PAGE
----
But the turnover rate is linked to the state of the macroeconomy first and foremost. The probability of getting a job is derived largely by how strong employment growth is in comparison to the growth in the available supply of workers who want to work.

The following graph summarises why the behaviour of long-term unemployment in the Eurozone has been different since the GFC to that exhibited in the US.

It shows the labour force and total employment (indexed to 100 in the December-quarter 2007) for the Eurozone 19 nations and the US.

Prior to the crisis, growth in both aggregates was broadly similar in the Eurozone and the US. With the onset of the crisis, labour force growth slowed (as workers dropped out of the labour force) and that pattern was similar in both the Eurozone and the US.

The reduction in the growth of labour supply was thus similar in both the Eurozone and the US, which helped attenuate the rise in the unemployment rates in each region.

Total employment growth fell away dramatically in the US and less so in the Eurozone as the crisis hit. But while the Eurozone has largely failed to recover the lost ground as yet, some 7 years after the last peak, the US labour market started expanding again in 2010 on the back of the large fiscal stimulus introduced by the US government.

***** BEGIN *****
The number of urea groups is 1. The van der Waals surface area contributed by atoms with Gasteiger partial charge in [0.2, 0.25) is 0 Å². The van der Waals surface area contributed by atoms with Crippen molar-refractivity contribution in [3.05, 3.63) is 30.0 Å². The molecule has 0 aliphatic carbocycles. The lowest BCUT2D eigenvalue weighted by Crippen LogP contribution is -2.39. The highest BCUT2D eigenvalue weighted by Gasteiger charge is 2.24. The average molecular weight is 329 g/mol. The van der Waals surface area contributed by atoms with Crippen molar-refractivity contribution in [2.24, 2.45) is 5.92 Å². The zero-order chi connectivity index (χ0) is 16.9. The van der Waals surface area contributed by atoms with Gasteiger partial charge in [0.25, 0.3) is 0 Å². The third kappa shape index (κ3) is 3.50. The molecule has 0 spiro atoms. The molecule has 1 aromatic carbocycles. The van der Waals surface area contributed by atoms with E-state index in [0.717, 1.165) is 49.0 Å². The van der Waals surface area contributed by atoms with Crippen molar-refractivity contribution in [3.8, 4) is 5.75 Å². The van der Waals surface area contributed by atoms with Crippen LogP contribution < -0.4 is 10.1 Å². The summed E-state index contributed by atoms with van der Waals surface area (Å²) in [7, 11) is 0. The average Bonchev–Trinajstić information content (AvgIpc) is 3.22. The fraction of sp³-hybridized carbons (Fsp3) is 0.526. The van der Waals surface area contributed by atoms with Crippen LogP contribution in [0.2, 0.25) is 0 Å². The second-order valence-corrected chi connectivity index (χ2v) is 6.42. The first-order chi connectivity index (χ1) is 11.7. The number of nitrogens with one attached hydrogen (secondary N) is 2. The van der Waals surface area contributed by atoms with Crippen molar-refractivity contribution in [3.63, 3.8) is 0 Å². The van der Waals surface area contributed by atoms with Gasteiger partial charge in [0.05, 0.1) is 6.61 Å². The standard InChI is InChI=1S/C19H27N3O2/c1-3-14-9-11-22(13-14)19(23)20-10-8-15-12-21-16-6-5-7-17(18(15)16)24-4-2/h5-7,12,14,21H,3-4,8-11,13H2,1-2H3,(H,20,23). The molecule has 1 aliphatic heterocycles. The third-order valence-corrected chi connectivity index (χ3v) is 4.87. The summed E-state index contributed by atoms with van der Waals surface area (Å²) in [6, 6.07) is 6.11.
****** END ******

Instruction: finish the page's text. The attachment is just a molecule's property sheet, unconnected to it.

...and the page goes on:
The US labour market thus started created outflow from the unemployment pool much early and it is only in recent quarters has there been any sign that employment growth is eating into total Eurozone employment.


The following graph provides another way of understanding the relationship between employment growth and labour force growth. In this case, it shows the quarterly change in unemployment (thousands) from December 2007 to March 2015 for the US and the Eurozone.

So a positive bar indicates that unemployment has risen and tells us that employment growth has been insufficient to absorb the labour force growth. A negative bar indicates the opposite.

It is clear that the US started eating into the massive unemployment pool created in the early months of the GFC. But for the Eurozone that process only began in 2014.



The point is that while the inflows into unemployment are greater than the outflows, it is highly likely that the more people are moving through the duration categories within the pool towards the long-term threshold.

Failure to arrest that flow imbalance results in the rising PLTU.

America much more quickly reversed that process as a result of creative use of fiscal policy whereas Eurozone is mired in fiscal austerity and has a long way to go to soak up the damage that that policy failure has caused.

Mass unemployment reflects a failure of aggregate spending, which suggests that the fiscal deficit is always too low given the spending decisions of the non-government sector.